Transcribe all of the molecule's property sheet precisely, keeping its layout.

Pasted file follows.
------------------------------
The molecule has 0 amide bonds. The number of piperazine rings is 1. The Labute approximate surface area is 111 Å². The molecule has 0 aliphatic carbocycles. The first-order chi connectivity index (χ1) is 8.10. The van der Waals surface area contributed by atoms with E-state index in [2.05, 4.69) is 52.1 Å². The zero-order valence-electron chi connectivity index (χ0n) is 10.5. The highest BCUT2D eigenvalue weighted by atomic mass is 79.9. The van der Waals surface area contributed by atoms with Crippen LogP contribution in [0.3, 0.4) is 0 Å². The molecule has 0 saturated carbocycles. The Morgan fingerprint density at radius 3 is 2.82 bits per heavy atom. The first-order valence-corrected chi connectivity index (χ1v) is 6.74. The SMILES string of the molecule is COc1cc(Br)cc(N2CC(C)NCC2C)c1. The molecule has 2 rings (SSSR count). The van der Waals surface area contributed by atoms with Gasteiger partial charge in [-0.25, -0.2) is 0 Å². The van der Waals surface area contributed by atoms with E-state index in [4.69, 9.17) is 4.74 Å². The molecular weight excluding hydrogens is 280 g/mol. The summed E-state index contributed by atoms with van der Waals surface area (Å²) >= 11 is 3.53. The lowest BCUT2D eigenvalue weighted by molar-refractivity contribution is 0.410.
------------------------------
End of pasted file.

The molecule has 0 amide bonds. The number of piperazine rings is 1. The Labute approximate surface area is 111 Å². The molecule has 0 aliphatic carbocycles. The first-order chi connectivity index (χ1) is 8.10. The van der Waals surface area contributed by atoms with E-state index in [2.05, 4.69) is 52.1 Å². The zero-order valence-electron chi connectivity index (χ0n) is 10.5. The highest BCUT2D eigenvalue weighted by atomic mass is 79.9. The van der Waals surface area contributed by atoms with Crippen LogP contribution in [0.3, 0.4) is 0 Å². The molecule has 0 saturated carbocycles. The Morgan fingerprint density at radius 3 is 2.82 bits per heavy atom. The first-order valence-corrected chi connectivity index (χ1v) is 6.74. The SMILES string of the molecule is COc1cc(Br)cc(N2CC(C)NCC2C)c1. The molecule has 2 rings (SSSR count). The van der Waals surface area contributed by atoms with Gasteiger partial charge in [-0.25, -0.2) is 0 Å². The van der Waals surface area contributed by atoms with E-state index in [4.69, 9.17) is 4.74 Å². The molecular weight excluding hydrogens is 280 g/mol. The summed E-state index contributed by atoms with van der Waals surface area (Å²) >= 11 is 3.53. The lowest BCUT2D eigenvalue weighted by molar-refractivity contribution is 0.410.